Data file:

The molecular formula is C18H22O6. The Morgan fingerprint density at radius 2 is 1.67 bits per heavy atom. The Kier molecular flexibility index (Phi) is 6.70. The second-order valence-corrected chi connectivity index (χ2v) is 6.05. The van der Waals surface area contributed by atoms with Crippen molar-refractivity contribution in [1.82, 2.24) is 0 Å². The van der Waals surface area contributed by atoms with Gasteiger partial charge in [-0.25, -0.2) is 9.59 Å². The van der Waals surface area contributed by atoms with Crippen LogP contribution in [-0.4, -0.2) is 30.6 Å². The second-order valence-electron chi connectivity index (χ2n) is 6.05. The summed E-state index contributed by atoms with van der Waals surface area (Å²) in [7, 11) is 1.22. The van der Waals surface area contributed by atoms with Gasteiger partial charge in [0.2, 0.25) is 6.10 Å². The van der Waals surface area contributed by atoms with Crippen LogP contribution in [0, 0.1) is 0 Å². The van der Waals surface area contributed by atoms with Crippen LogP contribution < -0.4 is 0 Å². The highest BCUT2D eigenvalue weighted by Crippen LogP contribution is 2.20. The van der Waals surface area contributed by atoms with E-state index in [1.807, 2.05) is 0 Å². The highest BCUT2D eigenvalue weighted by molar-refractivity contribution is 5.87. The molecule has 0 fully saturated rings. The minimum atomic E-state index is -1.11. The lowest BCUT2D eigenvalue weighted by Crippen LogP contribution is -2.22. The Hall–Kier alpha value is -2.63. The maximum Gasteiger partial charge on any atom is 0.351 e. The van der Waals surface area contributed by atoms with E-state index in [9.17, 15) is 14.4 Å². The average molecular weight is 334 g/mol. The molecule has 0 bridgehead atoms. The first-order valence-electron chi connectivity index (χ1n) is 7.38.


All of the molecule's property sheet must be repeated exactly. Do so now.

The molecular formula is C18H22O6. The Morgan fingerprint density at radius 2 is 1.67 bits per heavy atom. The Kier molecular flexibility index (Phi) is 6.70. The second-order valence-corrected chi connectivity index (χ2v) is 6.05. The van der Waals surface area contributed by atoms with Crippen molar-refractivity contribution in [1.82, 2.24) is 0 Å². The van der Waals surface area contributed by atoms with Gasteiger partial charge in [-0.25, -0.2) is 9.59 Å². The van der Waals surface area contributed by atoms with Crippen LogP contribution in [-0.4, -0.2) is 30.6 Å². The second-order valence-electron chi connectivity index (χ2n) is 6.05. The summed E-state index contributed by atoms with van der Waals surface area (Å²) in [7, 11) is 1.22. The van der Waals surface area contributed by atoms with Gasteiger partial charge in [0.2, 0.25) is 6.10 Å². The van der Waals surface area contributed by atoms with Crippen LogP contribution in [0, 0.1) is 0 Å². The van der Waals surface area contributed by atoms with Crippen LogP contribution < -0.4 is 0 Å². The highest BCUT2D eigenvalue weighted by Crippen LogP contribution is 2.20. The van der Waals surface area contributed by atoms with E-state index in [1.807, 2.05) is 0 Å². The highest BCUT2D eigenvalue weighted by molar-refractivity contribution is 5.87. The molecule has 0 fully saturated rings. The minimum atomic E-state index is -1.11. The lowest BCUT2D eigenvalue weighted by Crippen LogP contribution is -2.22. The Hall–Kier alpha value is -2.63. The maximum Gasteiger partial charge on any atom is 0.351 e. The van der Waals surface area contributed by atoms with E-state index in [9.17, 15) is 14.4 Å². The average molecular weight is 334 g/mol. The molecule has 0 bridgehead atoms. The first-order valence-electron chi connectivity index (χ1n) is 7.38.